- separate the current joint roles of credit and money creation by commercial banks, creating a more narrow banking system, in which banks and financial institutions work with a 100% equity and no leverage.
In fact, recently a consortium of four large banks (UBS, Deutsche Bank, Santander and BNY Mellon) has announced the development of what they call a Utility Settlement Coin. To make a long story short, this proposal puts an extra layer between the commercial banks and the central bank separating the means of settlement from the fiat currency backing the settlement. The idea went viral in the banking world as four new members including such reputable names as Barclays, Credit Suisse, Canadian Imperial Bank of Commerce have joined the project.
And what about AI? According to the IBM report on “10 Key Marketing Trends for 2017”, 90% of the data available today was generated in the past two years. This means that the volume of data will only be increasing with time. And this puts an emphasis on security as these two notions are inseparable.
Thanks to machine learning, which allows banking institutions to improve their security measures, AI helps in the analysis of large volumes of security data. This technology could be a game changer when it comes to detecting:
- Fraudulent behavior
- Suspicious transactions
- Potential future attacks
Gaining clients’ trust is the key notion here, and it seems like fintech may be a great solution. Let’s take, for instance, Google: we are used to giving them access to the private data on our phones and laptops, and we trust them without a second thought. Fintech works in the same way. Services like Wirecard, Nutmeg, Juergen Schmidhuber’s lab’s work on AI that can outthink a human banker or trader by a thousand-fold, represent the examples of how fintech might work.
However, let’s not be too bold (say, overreacting) in our expectations. Strong suspicions are that we won’t see robots sitting on monetary policy committees in the near future, but the advances in deep learning are opening up areas of artificial intelligence that previously seemed highly speculative. Most applications will likely stay out of the limelight, but, for example, the idea of using of AI in banking analysis doesn’t seem to be borrowed from a sci-fi flick. As Jana Marečková, a Ph.D. candidate at the University of Konstanz, comments on deep learning systems, “there is a long way to go, but they are going to be really powerful once they start doing what they promise”.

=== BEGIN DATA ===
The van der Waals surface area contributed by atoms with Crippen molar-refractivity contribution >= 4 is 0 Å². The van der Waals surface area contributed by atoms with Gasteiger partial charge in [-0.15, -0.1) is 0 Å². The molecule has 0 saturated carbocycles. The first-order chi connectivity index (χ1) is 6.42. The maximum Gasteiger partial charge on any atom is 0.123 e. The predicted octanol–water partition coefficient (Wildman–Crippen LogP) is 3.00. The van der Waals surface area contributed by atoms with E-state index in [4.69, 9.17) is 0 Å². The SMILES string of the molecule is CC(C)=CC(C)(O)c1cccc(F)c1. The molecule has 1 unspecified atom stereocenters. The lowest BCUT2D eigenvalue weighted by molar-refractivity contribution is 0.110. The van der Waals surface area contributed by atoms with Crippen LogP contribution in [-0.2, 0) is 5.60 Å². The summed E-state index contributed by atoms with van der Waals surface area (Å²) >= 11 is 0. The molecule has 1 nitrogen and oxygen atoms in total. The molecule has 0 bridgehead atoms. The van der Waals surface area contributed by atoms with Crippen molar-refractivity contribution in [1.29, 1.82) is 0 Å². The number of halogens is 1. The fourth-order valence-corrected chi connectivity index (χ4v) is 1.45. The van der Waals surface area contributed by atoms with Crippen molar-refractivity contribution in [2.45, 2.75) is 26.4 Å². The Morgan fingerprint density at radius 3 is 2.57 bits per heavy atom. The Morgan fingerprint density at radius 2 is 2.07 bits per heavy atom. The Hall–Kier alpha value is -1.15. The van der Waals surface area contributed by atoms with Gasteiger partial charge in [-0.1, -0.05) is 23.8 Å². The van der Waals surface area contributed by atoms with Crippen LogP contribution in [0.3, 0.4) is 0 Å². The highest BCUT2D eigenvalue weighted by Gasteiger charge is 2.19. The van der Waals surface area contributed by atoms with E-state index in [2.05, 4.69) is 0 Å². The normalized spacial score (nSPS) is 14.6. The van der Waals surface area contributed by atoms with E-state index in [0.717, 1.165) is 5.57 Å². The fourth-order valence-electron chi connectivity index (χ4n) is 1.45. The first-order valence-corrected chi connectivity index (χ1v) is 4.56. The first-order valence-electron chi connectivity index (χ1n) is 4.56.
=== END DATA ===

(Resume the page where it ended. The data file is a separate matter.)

Sure, the fintech technology is relatively new, and its adoption remains the biggest challenge for central banks. However, once thought to be only applicable to the private sector, fintech is now considered as a new direction to help central banks in a number of ways. Fintech brings along a serious reconsideration of the way that payment and settlement systems operate. A central bank’s interest in fintech is not limited to its implications for the financial sector, but rather to its potential pros and cons for financial stability and the conduct of monetary policy. Here at Elinext, we work with our clients to select the solution for your specific needs. Contact us at [email protected] and let’s bring the benefits of technology to your organization.